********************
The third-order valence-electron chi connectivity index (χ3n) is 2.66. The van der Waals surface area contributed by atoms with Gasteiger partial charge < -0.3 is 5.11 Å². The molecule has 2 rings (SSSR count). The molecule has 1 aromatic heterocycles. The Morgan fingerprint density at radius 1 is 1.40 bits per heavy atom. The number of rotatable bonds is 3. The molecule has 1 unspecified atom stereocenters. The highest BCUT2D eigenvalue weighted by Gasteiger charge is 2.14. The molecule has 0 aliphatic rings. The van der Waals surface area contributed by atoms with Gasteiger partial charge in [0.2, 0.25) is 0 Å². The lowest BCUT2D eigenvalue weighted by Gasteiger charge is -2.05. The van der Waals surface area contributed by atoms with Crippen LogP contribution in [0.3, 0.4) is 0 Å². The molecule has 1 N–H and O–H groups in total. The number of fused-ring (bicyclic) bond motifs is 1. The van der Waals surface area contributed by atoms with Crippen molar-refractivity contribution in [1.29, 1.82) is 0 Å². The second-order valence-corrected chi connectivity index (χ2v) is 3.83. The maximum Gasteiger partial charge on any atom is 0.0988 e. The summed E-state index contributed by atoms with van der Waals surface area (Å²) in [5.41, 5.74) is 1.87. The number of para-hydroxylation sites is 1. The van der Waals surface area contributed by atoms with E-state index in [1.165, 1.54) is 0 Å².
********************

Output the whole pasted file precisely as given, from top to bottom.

The third-order valence-electron chi connectivity index (χ3n) is 2.66. The van der Waals surface area contributed by atoms with Gasteiger partial charge < -0.3 is 5.11 Å². The molecule has 2 rings (SSSR count). The molecule has 1 aromatic heterocycles. The Morgan fingerprint density at radius 1 is 1.40 bits per heavy atom. The number of rotatable bonds is 3. The molecule has 1 unspecified atom stereocenters. The highest BCUT2D eigenvalue weighted by Gasteiger charge is 2.14. The molecule has 0 aliphatic rings. The van der Waals surface area contributed by atoms with Gasteiger partial charge in [0.2, 0.25) is 0 Å². The lowest BCUT2D eigenvalue weighted by Gasteiger charge is -2.05. The van der Waals surface area contributed by atoms with Crippen LogP contribution in [0.3, 0.4) is 0 Å². The molecule has 1 N–H and O–H groups in total. The number of fused-ring (bicyclic) bond motifs is 1. The van der Waals surface area contributed by atoms with Crippen molar-refractivity contribution in [1.29, 1.82) is 0 Å². The second-order valence-corrected chi connectivity index (χ2v) is 3.83. The maximum Gasteiger partial charge on any atom is 0.0988 e. The summed E-state index contributed by atoms with van der Waals surface area (Å²) in [5.41, 5.74) is 1.87. The number of para-hydroxylation sites is 1. The van der Waals surface area contributed by atoms with E-state index in [1.165, 1.54) is 0 Å².